Imagine you are trying to implement BaseActivity which doesn't set any layout in OnCreate method.

public abstract class BaseActivity extends AppCompatActivity {
    @Override
    protected void onCreate(Bundle savedInstanceState) {
        super.onCreate(savedInstanceState);    
    }
}

Then imagine you have some other Activity (extends the BaseActivity) which sets some layout :

public class MainActivity extends BaseActivity { 
    @Override
    protected void onCreate(Bundle savedInstanceState) {
        super.onCreate(savedInstanceState);
        setContentView(R.layout.activity_main);
    }
}

activity_main.xml:

<LinearLayout xmlns:android="http://schemas.android.com/apk/res/android"
xmlns:tools="http://schemas.android.com/tools"
android:layout_width="match_parent"
android:layout_height="match_parent">

<Button
    android:id="@+id/myBtn"
    android:layout_width="match_parent"
    android:layout_height="wrap_content"/>
</LinearLayout>

So the the very first time when you can use your button in BaseActivity is onPostCreate method:

public abstract class BaseActivity extends AppCompatActivity {
    @Override
    protected void onCreate(Bundle savedInstanceState) {
        super.onCreate(savedInstanceState);    
    }

    @Override
    protected void onPostCreate(Bundle savedInstanceState) {
        super.onPostCreate(savedInstanceState);
        Button btn = (Button) findViewById(R.id.myBtn); //this is the when you can initialise your button

    }

}

Using BaseActivity is a common practice in making good apps!

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I use onPostCreate() when i need to change the view programmatically. Because call findViewById() not work when i use in onCreate.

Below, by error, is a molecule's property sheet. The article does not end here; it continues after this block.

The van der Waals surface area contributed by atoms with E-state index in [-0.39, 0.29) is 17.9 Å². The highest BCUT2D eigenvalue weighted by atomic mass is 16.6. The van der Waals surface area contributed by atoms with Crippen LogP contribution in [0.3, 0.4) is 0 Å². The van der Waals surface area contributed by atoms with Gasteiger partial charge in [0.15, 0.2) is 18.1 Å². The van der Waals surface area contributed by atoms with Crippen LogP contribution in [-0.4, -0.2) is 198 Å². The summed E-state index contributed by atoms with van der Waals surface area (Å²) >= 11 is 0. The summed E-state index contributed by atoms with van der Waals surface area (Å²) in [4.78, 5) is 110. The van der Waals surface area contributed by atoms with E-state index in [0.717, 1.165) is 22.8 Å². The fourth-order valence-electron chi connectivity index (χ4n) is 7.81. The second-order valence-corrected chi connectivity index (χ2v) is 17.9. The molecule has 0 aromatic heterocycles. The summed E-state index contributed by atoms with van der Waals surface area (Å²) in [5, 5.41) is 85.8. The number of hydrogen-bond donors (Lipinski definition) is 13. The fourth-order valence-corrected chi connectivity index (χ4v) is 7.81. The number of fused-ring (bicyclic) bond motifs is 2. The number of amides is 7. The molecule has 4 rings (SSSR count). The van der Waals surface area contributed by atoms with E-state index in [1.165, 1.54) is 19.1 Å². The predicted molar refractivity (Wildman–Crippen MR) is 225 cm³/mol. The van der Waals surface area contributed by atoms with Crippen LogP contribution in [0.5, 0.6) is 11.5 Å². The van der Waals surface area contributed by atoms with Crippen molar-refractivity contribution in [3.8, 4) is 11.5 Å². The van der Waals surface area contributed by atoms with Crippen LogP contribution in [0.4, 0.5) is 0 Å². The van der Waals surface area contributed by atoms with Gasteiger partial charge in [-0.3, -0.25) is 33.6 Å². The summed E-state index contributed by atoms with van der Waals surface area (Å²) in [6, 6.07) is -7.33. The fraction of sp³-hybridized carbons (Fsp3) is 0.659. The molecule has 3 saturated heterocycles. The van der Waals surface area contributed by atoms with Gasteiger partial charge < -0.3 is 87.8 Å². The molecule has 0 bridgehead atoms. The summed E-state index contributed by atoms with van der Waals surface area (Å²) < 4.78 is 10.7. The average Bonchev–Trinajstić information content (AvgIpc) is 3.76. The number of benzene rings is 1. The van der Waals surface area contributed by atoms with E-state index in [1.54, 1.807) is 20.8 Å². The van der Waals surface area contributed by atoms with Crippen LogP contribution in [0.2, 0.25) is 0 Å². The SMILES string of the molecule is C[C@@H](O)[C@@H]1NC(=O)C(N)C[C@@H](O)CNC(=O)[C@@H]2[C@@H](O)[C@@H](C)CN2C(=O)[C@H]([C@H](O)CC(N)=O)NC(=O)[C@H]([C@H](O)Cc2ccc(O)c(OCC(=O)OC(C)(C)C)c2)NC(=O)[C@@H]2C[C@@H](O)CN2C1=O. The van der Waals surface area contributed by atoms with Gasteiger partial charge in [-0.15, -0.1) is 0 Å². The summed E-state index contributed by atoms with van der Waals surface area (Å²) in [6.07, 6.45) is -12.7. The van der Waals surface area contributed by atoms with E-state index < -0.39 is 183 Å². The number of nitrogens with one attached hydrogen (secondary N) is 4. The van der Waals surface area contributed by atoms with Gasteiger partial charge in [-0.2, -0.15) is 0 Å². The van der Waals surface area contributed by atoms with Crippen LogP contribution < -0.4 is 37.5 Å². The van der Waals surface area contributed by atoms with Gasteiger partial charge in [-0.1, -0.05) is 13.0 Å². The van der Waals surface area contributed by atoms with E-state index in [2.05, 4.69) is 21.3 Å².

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I briefly wanted to comment on this: Since you're encouraged to use Fragments to lay out your UI you could simply use the Fragment's onViewCreated Method to update your post-creation. Alternatively you could even do it onCreateView - where the view is actually created/inflated. – AgentKnopf Aug 21 '15 at 6:36

There might be situations you will be needing to use it. specially with the newer APIs.

A scenario that it might be useful is during rotation change, or return state to an activity that has a progress bar inside the action bar. you will need to set it false inside it onPostCreate()

@Override
protected void onPostCreate(Bundle savedInstanceState)
{
        super.onPostCreate(savedInstanceState);
        setProgressBarIndeterminateVisibility(false);
}
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Since none of the answers made a point on onRestoreInstanceState(Bundle), I want to make a point here. This method will be called, If an app is forcefully removed from the memory and then started by the user again. So that we can use this method to retain activity state, Incase if the user previously removed the app forcefully from memory.

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According to the event name 'Post' meaning, i always use it for checking Elements size might be changed during onCreated, especially while Elements or layouts should be changed after screen rotated.